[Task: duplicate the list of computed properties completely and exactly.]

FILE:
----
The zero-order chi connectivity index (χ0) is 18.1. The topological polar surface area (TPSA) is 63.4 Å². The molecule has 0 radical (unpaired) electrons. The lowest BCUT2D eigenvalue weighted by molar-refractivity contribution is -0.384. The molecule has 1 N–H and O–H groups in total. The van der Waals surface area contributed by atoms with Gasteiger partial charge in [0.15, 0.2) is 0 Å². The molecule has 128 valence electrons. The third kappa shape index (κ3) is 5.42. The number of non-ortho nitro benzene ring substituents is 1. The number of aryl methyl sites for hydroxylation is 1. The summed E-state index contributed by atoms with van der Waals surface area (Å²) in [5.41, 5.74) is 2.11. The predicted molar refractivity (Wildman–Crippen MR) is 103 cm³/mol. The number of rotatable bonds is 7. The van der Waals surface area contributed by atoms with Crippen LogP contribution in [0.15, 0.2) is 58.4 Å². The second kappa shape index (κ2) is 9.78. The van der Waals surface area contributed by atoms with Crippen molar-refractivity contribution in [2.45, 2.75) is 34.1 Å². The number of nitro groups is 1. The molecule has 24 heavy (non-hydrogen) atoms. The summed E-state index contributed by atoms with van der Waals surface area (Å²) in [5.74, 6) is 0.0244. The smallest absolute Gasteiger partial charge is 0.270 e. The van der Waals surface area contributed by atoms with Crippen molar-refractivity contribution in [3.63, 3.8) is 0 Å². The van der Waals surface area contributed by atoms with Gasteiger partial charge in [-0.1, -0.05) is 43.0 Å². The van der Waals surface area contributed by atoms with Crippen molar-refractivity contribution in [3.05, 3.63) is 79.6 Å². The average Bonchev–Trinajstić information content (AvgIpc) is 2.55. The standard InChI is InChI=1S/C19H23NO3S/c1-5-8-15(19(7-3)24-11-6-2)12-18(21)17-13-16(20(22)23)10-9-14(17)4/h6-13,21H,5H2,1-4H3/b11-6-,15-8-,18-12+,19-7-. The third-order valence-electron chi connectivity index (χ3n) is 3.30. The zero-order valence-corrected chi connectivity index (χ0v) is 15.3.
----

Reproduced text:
The zero-order chi connectivity index (χ0) is 18.1. The topological polar surface area (TPSA) is 63.4 Å². The molecule has 0 radical (unpaired) electrons. The lowest BCUT2D eigenvalue weighted by molar-refractivity contribution is -0.384. The molecule has 1 N–H and O–H groups in total. The van der Waals surface area contributed by atoms with Gasteiger partial charge in [0.15, 0.2) is 0 Å². The molecule has 128 valence electrons. The third kappa shape index (κ3) is 5.42. The number of non-ortho nitro benzene ring substituents is 1. The number of aryl methyl sites for hydroxylation is 1. The summed E-state index contributed by atoms with van der Waals surface area (Å²) in [5.41, 5.74) is 2.11. The predicted molar refractivity (Wildman–Crippen MR) is 103 cm³/mol. The number of rotatable bonds is 7. The van der Waals surface area contributed by atoms with Crippen LogP contribution in [0.15, 0.2) is 58.4 Å². The second kappa shape index (κ2) is 9.78. The van der Waals surface area contributed by atoms with Crippen molar-refractivity contribution in [2.45, 2.75) is 34.1 Å². The number of nitro groups is 1. The molecule has 24 heavy (non-hydrogen) atoms. The summed E-state index contributed by atoms with van der Waals surface area (Å²) in [5.74, 6) is 0.0244. The smallest absolute Gasteiger partial charge is 0.270 e. The van der Waals surface area contributed by atoms with Crippen molar-refractivity contribution in [3.63, 3.8) is 0 Å². The van der Waals surface area contributed by atoms with Gasteiger partial charge in [-0.1, -0.05) is 43.0 Å². The van der Waals surface area contributed by atoms with Crippen molar-refractivity contribution in [3.05, 3.63) is 79.6 Å². The average Bonchev–Trinajstić information content (AvgIpc) is 2.55. The standard InChI is InChI=1S/C19H23NO3S/c1-5-8-15(19(7-3)24-11-6-2)12-18(21)17-13-16(20(22)23)10-9-14(17)4/h6-13,21H,5H2,1-4H3/b11-6-,15-8-,18-12+,19-7-. The third-order valence-electron chi connectivity index (χ3n) is 3.30. The zero-order valence-corrected chi connectivity index (χ0v) is 15.3.